Monsignor Charles Kosanke on Seeing Beyond The Hardships

The pastor makes our 2021 Hour Detroiters list, a roundup of people who are quietly ­— and sometimes not so quietly — enriching life across the region
Monsignor Charles Kosanke
Monsignor Charles Kosanke

Monsignor Charles Kosanke’s 2016 appointment as pastor of Most Holy Trinity Parish and the Basilica of Ste. Anne de Detroit was, in many ways, a homecoming. Born and raised in northeast Detroit, Kosanke hadn’t lived or worked in his native city since attending his ministry assignments as a student at St. John’s Provincial Seminary.  

After his ordination in 1985, Kosanke served for 31 years in parishes across metro Detroit before his career came full circle. When the Archdiocese of Detroit named him pastor for Detroit’s two most historic churches, Kosanke found himself back where it all began. His new posts — both in Corktown, just a mile apart — sit across town from St. Raymond’s Parish, the church Kosanke attended growing up. 

Most Holy Trinity was founded in 1834. Ste. Anne was founded in 1701, making it not only the oldest parish in the city, but also the second oldest continuously operating parish in the U.S. The parish was led for 30 years by one of the most significant religious figures in Detroit’s history, Father Gabriel Richard, who is known for co-founding the University of Michigan.

“To follow that legacy imparts a sense of joy and privilege, but also one of responsibility that can, at times, be overwhelming,” Kosanke says. What reassures him in the face of that pressure is the knowledge that he doesn’t shoulder it alone. “I’ve learned to rely on God and on others, because as a leader, you inspire and encourage, but you never do it alone.”

Monsignor Charles Kosanke
Monsignor Charles Kosanke

As if St. Anne’s historical significance didn’t evoke reverence enough, the parish was recognized in March by Pope Francis as a minor basilica. The designation, which is bestowed upon just 1 percent of the world’s churches, denotes distinguishing architectural beauty, historical significance, and/or liturgical renown.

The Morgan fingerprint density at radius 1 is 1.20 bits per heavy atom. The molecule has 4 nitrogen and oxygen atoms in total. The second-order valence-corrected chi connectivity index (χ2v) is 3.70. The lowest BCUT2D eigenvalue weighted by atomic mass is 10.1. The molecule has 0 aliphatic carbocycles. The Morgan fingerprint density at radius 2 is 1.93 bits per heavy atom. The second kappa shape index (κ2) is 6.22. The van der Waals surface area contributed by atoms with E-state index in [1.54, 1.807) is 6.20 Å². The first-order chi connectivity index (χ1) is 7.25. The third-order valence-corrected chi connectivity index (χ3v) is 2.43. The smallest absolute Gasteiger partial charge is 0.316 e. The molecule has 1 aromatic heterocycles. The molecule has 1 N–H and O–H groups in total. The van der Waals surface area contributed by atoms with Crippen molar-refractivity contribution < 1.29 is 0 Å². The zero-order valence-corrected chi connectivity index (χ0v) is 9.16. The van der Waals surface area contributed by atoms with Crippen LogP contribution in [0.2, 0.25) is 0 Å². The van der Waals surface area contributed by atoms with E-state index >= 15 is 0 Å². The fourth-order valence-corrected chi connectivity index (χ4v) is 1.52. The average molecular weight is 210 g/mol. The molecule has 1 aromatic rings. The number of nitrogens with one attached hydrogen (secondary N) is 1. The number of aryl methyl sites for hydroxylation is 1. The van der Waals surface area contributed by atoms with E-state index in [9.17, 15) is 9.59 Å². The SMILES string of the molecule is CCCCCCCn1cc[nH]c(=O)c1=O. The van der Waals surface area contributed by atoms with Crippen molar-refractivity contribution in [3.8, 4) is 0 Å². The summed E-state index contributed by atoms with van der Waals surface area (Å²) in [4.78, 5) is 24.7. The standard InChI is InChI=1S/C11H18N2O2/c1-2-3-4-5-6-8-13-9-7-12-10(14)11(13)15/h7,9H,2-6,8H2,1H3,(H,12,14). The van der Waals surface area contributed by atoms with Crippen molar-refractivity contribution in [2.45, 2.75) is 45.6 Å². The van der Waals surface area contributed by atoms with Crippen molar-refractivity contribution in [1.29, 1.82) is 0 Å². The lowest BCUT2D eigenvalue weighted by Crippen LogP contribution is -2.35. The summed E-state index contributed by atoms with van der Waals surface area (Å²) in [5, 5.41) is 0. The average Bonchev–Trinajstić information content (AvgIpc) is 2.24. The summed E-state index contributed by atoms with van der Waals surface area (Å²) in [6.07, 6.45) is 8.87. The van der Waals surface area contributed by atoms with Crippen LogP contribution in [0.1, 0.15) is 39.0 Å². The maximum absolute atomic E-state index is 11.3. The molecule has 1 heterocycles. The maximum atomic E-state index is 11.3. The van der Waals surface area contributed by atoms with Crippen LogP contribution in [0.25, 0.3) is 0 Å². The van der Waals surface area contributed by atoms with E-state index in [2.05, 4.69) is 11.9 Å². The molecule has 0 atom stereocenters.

Kosanke was excited and humbled by the news, but the celebration wouldn’t last. He spent six days in the hospital after contracting COVID-19 that month. He recovered without incident, but he would have an even closer brush with death just a few months later.

In August, Kosanke was cruising the Detroit River aboard the boat of parishioner Robert Chiles when a turn into a strong wake caused the craft to flip. While most of its 14 passengers were ejected, Kosanke, Chiles, and fellow priest, Father Stephen Rooney, capsized with the boat. Kosanke was rescued, but Chiles and Rooney perished. Kosanke believes God had a hand in his survival. “It wasn’t my time,” he says.

When Kosanke looks back on 2020, he sees beyond these hardships. He thinks of the community center he opened with Most Holy Trinity parish last fall; how dental health is being added to the services offered by the church’s free medical clinic; and how a $1 million pledge will be used to revamp its school. Changes are also brewing at Ste. Anne’s, where Kosanke is working to raise $26 million for a complete restoration of the 135-year-old Gothic Revival building. “I’m fortunate to be leading two churches that not only have historical significance, but also are doing so many good things for others,” he says. “We’re a congregation of faith, but we’re also a caring community — no matter who you are or what your need, we’re there for you.”